Thus Pannabhabhi does not want her daughter – in – law to pass through the agony through which she has passed. Suddenly she remembers the promise given by the narrator when he came along with her to her parent's house.
"You didn't keep your promise though you are younger enough to marry now."
The narrator replies, "But you have also not waited for me bhabhi?" In simple terms the narrator is right as Pannabhabhi has married. But after few years she lost her husband thus her heart is still devoid of love. She is still waiting for the undivided love of her husband about which her sister-in-law has talked on the day of aanu. Therefore one can say that she has kept her promise to wait for the narrator and she rightly replies, "Waited, I have waited for a long period! Still waiting, brother one cannot wait for someone through the eyes but through the heart.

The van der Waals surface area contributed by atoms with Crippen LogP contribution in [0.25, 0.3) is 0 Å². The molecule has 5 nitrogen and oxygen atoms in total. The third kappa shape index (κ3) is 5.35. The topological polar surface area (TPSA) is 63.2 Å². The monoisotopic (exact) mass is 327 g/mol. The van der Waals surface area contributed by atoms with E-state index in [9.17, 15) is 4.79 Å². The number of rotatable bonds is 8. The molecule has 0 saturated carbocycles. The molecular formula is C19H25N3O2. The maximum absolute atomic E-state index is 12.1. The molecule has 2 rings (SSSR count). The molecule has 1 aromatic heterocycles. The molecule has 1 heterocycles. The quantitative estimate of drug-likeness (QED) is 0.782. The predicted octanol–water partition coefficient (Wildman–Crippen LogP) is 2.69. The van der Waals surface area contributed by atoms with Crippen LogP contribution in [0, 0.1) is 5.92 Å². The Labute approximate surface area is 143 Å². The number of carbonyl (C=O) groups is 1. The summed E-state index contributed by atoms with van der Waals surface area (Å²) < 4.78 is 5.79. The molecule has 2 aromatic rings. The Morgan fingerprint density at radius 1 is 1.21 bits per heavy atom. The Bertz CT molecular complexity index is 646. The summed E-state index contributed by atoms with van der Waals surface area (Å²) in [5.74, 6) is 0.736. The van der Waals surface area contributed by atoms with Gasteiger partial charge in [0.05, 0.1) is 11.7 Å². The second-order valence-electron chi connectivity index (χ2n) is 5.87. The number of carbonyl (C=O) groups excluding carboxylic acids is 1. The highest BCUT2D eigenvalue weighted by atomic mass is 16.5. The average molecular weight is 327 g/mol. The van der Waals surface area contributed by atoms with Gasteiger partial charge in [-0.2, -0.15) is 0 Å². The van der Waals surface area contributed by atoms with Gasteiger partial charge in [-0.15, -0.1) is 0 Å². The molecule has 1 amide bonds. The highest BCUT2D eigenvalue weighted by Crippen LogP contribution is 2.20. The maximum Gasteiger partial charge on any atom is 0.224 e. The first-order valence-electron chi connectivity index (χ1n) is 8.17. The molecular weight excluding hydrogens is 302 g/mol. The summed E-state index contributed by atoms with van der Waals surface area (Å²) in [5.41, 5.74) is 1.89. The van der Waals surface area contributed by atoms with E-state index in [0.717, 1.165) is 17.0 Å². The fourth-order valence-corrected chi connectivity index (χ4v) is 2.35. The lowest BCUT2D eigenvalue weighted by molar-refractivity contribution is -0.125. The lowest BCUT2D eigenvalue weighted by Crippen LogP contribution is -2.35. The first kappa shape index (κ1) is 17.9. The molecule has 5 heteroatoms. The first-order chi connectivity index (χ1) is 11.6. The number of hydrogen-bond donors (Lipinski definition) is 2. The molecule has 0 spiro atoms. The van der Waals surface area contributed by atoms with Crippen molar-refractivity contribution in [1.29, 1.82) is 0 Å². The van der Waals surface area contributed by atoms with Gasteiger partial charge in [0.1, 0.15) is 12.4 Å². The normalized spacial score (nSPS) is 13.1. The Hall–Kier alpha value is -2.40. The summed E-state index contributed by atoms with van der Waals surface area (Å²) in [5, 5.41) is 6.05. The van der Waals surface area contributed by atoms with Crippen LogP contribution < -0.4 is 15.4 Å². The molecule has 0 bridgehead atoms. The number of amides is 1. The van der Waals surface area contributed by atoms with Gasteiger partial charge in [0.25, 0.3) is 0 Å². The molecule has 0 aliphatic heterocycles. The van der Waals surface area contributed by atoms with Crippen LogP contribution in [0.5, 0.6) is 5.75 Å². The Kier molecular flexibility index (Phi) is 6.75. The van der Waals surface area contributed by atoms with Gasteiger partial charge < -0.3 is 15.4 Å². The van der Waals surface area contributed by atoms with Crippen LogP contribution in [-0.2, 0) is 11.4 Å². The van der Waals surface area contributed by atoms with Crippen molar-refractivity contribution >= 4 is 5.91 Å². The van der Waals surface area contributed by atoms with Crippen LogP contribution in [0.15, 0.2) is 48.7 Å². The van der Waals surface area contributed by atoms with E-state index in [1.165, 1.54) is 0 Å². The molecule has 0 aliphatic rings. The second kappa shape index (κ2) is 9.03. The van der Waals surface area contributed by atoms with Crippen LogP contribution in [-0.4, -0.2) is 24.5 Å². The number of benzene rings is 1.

Thus, Pannabhabhi's wait for pleasure of marriage life is still intact. She is married and old enough but her heart is still of an unmarried girl. Thus, Joseph Macwan has vividly and minutely presented a woman's emotion that has suffered a lot in her life but does not want her daughter – in – law to suffer at all.
Manubhai Pancholi “Darshak” has been overwhelmed by Pannabhabhi and noted about “Pannabhabhi”, “Perhaps ‘Pannabhabhi’ will be considered as one of the best short stories of Gujarati. Any text of Gujarati short stories will be considered incomplete without inclusion of ‘Pannabhabhi’ and with its strength Joseph will be saved.” Gulabdas Broker has included “Pannabhabhi” in his edited book Bhartiya Gnanpith ni Bhartiya Vartao – 1986. Thus, “Pannabhabhi” has achieved an important milestone of Gujarati short story and will remain an inevitable part of Gujarati litearature.
- Macwan, Joseph. Pannabhabhi. Ahmedabad: R.R. Co. 1992. Print.
- Vegda, Bhikhu, Gujarati Dalit Sahitya. Dholka: Pratyayan Sahitya Vartul. 2012. Print.